Western Sydney International (Nancy-Bird Walton) Airport in Australia has completed the construction of a new bridge as part of its initial earthworks.

The project is part of the first phase of the new airport’s construction.

It included the realignment of a 1.6km-long section of Badgerys Creek Road, the construction of a shared footpath for cyclists and pedestrians, and a new intersection at Elizabeth Drive.

Western Sydney Airport CEO Graham Millett said: “Technically we’ve built two bridges, one north bound and one south bound, both 39m long and with a combined width of 49m, around the same width as Sydney’s Harbour Bridge.

“Constructing the bridge was no mean feat; it’s built on 21 mammoth 45t girders manufactured with almost 900t of concrete. Around 20,000t of asphalt have been laid along the new road, along with 116 new street lights being installed.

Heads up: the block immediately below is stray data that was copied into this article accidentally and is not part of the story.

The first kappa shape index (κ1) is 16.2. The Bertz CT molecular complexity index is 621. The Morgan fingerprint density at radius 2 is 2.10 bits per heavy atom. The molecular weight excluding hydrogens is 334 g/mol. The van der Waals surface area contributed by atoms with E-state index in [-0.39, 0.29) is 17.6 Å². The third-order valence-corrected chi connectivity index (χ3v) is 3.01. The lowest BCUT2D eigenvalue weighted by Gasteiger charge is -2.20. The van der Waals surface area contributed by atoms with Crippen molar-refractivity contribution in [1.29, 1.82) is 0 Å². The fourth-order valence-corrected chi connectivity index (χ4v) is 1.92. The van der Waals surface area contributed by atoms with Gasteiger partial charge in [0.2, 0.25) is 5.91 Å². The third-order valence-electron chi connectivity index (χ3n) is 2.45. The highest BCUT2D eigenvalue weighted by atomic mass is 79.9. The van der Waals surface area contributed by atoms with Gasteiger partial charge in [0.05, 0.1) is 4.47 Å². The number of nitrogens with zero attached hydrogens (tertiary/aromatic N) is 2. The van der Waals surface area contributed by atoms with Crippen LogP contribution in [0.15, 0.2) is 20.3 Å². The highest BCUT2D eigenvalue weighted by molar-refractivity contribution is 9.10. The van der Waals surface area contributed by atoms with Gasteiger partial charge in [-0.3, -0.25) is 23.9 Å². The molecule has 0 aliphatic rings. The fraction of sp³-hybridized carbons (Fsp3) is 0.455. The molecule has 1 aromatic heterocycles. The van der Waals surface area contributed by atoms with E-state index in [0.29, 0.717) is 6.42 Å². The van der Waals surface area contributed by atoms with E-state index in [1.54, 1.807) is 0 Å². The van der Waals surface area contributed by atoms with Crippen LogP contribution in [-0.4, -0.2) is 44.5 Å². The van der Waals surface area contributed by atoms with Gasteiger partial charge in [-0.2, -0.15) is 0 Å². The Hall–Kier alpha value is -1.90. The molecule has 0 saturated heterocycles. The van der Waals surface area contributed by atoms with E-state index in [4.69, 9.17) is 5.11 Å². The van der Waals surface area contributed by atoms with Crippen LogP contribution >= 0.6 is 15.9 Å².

“As with most road works, there have been traffic changes for motorists and we thank them for their ongoing patience while this work takes place.”

Of the entire 1,780ha airport site, initial earthworks constitute about 6% and include the movement of 1.8 million cubic metres of earth.

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The project’s major earthworks are expected to start early this year, resulting in the movement of over 23 million cubic metres of earth for the terminal and runway.

The A$5.3bn ($3.5bn) airport will open in 2026 and will be equipped to handle ten million passengers annually.

Last November, Western Sydney Airport selected Aurecon to provide terminal precinct engineering design services, while Cox Architecture and Zaha Hadid Architects (ZHA) were appointed to design the airport’s terminal building.